The impact of ART initiation on household food security over time

Bryan N. Patenaude, Natsayi Chimbindi, Deenan Pillay, Till Bärnighausen

Research output: Contribution to journalArticlepeer-review

Abstract

While evidence suggests that adequate nutrition contributes to the efficacy of ART, the potential causal impact of ART initiation on household food security has not been thoroughly examined. In this study, we present some of the first causal evidence of the impact of ART initiation on household food security. We employ a quasi-experimental design, regression discontinuity, over 5540 individuals from an ongoing population cohort study in KwaZulu-Natal, South Africa, by utilizing the CD4 count-based ART eligibility threshold to examine the impact of ART initiation on household food security. We find that ART initiation causes a significant increase in the probability of food insecurity in the first year, which diminishes to zero within three years of initiation. Within the first year, ART initiation was found to significantly increase the probabilities that (1) the surveyed adult had missed any food in the past month by 10.2 percentage points (coefficient = 0.102, 95%CI = [0.039, 0.166]); (2) any adult in the household had missed a meal in the past month by 15.2 percentage points (coefficient = 0.152, 95%CI = [0.073, 0.231]); and (3) any child in the household had missed a meal in the past month by 8.9 percentage points (coefficient = 0.0898, 95%CI = [0.0317, 0.148]). While we cannot definitively isolate the mechanistic pathways from ART to household food security, our results are consistent with ART affecting food security through household resource strain and patient appetite recovery. Several policies could mitigate the negative impact of ART on food security, in particular food parcels or food vouchers for ART patients in the first two years after treatment initiation.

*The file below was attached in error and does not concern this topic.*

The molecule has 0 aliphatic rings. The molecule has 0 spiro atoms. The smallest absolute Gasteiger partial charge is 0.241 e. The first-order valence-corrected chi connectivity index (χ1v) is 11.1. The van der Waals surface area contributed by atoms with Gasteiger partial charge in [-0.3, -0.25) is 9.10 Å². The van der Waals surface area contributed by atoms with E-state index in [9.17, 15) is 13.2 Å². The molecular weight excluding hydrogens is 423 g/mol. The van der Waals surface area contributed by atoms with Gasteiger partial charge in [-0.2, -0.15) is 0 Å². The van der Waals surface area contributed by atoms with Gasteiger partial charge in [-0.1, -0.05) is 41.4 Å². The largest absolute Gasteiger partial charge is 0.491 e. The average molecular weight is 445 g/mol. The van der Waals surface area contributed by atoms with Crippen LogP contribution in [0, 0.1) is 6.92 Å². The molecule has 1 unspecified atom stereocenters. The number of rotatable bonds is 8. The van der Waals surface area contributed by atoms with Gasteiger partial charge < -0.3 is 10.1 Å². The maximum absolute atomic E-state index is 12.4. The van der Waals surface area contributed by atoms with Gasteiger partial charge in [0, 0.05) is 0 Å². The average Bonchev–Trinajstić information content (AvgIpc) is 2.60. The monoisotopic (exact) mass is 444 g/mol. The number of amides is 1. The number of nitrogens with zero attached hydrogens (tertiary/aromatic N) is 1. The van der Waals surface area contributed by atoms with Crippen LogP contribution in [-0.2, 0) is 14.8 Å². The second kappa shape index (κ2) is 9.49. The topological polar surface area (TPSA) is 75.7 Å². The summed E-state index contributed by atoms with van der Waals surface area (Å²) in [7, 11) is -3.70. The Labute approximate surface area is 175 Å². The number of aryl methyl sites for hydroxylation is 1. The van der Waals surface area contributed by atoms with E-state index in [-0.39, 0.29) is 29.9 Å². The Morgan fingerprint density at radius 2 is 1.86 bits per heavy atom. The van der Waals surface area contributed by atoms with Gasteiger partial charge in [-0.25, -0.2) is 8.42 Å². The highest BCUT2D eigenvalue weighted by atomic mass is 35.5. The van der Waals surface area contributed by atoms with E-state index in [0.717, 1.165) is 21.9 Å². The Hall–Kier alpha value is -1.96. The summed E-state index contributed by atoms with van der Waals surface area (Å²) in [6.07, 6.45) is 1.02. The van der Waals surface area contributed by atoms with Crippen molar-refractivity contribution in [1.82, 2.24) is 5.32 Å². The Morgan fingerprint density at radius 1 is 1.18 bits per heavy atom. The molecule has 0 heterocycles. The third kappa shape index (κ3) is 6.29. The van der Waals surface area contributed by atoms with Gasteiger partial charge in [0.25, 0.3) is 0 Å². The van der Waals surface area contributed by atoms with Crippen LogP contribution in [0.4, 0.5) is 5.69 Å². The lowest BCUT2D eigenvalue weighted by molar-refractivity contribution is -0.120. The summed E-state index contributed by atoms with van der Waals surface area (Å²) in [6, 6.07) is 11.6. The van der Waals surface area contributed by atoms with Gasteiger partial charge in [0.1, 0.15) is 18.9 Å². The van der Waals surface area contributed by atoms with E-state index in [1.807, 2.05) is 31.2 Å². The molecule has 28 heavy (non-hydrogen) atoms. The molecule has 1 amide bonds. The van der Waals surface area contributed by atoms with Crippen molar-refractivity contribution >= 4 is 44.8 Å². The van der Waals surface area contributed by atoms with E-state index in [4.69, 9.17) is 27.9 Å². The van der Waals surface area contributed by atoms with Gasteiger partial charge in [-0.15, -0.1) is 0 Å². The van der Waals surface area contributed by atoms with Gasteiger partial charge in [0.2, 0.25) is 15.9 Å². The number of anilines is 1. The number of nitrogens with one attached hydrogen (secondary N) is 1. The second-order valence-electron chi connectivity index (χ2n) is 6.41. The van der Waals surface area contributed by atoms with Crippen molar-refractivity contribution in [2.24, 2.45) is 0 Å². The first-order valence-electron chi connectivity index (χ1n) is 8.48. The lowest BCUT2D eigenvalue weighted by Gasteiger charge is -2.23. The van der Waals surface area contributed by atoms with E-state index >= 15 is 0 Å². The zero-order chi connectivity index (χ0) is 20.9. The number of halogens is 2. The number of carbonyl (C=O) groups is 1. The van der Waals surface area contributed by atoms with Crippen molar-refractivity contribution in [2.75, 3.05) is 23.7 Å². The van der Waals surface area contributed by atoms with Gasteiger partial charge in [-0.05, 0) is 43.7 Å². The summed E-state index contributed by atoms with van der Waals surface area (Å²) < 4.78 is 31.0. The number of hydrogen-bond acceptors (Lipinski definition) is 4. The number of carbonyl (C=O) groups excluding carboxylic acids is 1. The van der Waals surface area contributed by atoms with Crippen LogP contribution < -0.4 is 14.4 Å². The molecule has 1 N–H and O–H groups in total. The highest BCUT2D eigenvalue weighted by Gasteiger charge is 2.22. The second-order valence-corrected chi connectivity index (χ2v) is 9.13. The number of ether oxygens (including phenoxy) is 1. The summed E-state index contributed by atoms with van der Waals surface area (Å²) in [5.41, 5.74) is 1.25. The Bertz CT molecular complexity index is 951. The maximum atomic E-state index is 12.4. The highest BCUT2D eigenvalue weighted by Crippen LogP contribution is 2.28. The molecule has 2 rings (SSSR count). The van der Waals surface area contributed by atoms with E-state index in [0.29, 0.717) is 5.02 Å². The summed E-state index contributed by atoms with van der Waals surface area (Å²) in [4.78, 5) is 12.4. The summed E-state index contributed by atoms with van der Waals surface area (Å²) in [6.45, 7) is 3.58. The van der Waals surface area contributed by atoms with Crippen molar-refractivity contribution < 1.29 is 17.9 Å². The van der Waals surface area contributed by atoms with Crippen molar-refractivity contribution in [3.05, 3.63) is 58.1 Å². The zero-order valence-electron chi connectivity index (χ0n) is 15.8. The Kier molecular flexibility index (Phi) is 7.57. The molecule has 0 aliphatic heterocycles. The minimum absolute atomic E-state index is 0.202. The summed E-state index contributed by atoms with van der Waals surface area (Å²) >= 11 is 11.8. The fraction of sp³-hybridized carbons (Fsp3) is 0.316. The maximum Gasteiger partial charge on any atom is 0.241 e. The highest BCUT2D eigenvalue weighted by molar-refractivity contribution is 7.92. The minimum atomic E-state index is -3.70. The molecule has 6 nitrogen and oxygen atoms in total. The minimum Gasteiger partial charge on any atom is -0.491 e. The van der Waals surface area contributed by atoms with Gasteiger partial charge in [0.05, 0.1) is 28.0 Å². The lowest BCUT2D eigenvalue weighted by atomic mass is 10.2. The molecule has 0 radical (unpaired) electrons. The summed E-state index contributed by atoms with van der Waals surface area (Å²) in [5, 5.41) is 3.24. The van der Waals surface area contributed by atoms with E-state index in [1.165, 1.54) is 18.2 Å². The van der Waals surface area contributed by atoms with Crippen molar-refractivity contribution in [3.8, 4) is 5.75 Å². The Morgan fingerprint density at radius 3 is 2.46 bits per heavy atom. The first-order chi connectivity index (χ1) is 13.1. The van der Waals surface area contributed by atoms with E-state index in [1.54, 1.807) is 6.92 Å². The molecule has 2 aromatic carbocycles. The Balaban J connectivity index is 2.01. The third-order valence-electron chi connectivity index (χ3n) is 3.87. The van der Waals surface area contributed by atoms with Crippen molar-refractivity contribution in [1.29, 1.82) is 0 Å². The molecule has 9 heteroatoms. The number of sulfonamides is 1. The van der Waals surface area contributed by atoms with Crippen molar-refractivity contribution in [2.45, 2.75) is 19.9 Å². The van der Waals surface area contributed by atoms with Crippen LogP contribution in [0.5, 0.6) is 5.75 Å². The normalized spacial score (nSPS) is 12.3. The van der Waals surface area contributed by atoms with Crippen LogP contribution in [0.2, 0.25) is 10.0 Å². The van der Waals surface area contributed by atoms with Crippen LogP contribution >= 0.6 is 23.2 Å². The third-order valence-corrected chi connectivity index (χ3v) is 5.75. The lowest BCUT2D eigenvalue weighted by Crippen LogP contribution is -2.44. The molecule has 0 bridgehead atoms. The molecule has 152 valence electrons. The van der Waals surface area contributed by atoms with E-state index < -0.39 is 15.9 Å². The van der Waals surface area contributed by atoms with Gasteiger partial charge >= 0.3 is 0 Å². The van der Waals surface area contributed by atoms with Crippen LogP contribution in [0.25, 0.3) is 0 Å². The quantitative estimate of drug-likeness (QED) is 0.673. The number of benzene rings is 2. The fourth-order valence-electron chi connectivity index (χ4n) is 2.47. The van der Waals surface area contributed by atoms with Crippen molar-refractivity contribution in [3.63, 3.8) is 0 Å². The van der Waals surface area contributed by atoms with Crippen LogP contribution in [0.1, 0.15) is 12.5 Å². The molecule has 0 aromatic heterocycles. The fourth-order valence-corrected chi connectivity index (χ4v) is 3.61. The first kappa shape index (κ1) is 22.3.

Original languageEnglish (US)
Pages (from-to)175-184
Number of pages10
JournalSocial Science and Medicine
Volume198
DOIs
StatePublished - Feb 2018
Externally publishedYes

Keywords

  • Antiretroviral therapy
  • Causal inference
  • Econometric methods
  • Food security
  • HIV/AIDS
  • Household welfare
  • Quasi-experiment
  • Regression discontinuity

ASJC Scopus subject areas

  • Health(social science)
  • History and Philosophy of Science

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